Does anyone know if the Elise will use the Toyota computer interface connector and ODB codes? I am considering purchasing a scanner and I would like it to be compatible with all my cars.
Thanks for any info you can provide.
Every car sold in the US since 1996 has the same OBD-II port with the same basic data available through it -- mostly emissions stuff, of course. Any time your Check Engine (MIL) light is on, an OBD-II tool can tell you why, show some snapshot data from the event, and usually clear the error until it happens again. For most cars (all asian imports) ISO-9141 is the electrical spec for all this.
For tuning, some common OBD-II parameters worth watching continuously are airflow, coolant temp, accel. position, RPM, timing advance, "load", etc.. Then the car manufacturers often add their own data codes over and above what is required by OBD-2. Better software will recognize the car vendor and support the bonus codes (PIDs). Cheap software and handheld tools from Kragen will just show the basic codes.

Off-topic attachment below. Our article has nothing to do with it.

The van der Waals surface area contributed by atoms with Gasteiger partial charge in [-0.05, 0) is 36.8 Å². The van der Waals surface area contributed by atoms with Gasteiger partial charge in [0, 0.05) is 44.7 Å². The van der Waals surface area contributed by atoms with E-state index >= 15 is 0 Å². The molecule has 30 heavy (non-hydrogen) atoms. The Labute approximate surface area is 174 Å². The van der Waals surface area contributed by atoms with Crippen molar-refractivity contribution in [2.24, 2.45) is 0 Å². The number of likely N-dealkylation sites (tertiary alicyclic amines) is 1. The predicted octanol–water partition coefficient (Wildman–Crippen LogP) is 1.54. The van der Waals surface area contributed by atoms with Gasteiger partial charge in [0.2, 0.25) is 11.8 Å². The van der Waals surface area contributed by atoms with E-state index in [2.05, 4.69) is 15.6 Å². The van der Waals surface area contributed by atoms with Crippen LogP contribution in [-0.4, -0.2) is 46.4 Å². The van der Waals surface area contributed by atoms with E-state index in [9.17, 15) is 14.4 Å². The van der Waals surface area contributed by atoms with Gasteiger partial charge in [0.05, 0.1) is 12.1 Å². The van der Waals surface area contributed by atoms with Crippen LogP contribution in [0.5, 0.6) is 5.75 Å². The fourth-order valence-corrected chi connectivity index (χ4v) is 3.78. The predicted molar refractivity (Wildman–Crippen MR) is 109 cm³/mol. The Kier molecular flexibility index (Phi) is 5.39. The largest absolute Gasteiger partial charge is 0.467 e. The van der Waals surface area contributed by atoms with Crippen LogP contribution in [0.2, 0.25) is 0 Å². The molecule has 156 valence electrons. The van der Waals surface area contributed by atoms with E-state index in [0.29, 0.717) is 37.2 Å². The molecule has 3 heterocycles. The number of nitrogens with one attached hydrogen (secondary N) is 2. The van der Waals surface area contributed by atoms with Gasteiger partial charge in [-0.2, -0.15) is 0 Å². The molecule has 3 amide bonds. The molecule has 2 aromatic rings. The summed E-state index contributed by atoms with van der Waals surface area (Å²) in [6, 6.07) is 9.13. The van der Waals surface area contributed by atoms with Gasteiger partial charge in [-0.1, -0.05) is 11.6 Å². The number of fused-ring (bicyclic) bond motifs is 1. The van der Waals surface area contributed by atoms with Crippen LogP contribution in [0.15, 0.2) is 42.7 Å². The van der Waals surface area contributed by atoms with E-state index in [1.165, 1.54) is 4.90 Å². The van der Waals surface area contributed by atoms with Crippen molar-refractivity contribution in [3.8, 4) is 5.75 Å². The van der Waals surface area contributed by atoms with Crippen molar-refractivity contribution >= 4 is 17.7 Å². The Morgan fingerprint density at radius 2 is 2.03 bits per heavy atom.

It's a two-wire interface (plus ground) available on the J1962 connector in your car. The connector is usually within two feet of the driver's right knee. There's a whole gaggle of cheap PC interfaces now if you want to toy with it: scantool.net www.obd-2.com
Overally, it's a great gift to DIY folks. No longer do you need a unique scantool for each vendors flavor-of-the-week. The down side is that the serial link is so very slow. The more parameters you watch, the less frequently you can get updates. The maximum bitrate is around 9600bps. With all the overhead involved, graphing three or four variables allows only a couple updates a second -- not enough detail.
CANbus, which Arno explained will make an appearance on our Elise, usually runs at 250kbps or 500kbps in cars (could even go 1Mbps), but it's all vendor-specific. There is no requirement to be standard or published, aside from the OBD-II content. Once the cars start shipping, the real fun of reverse-engineering the CANbus messages can begin.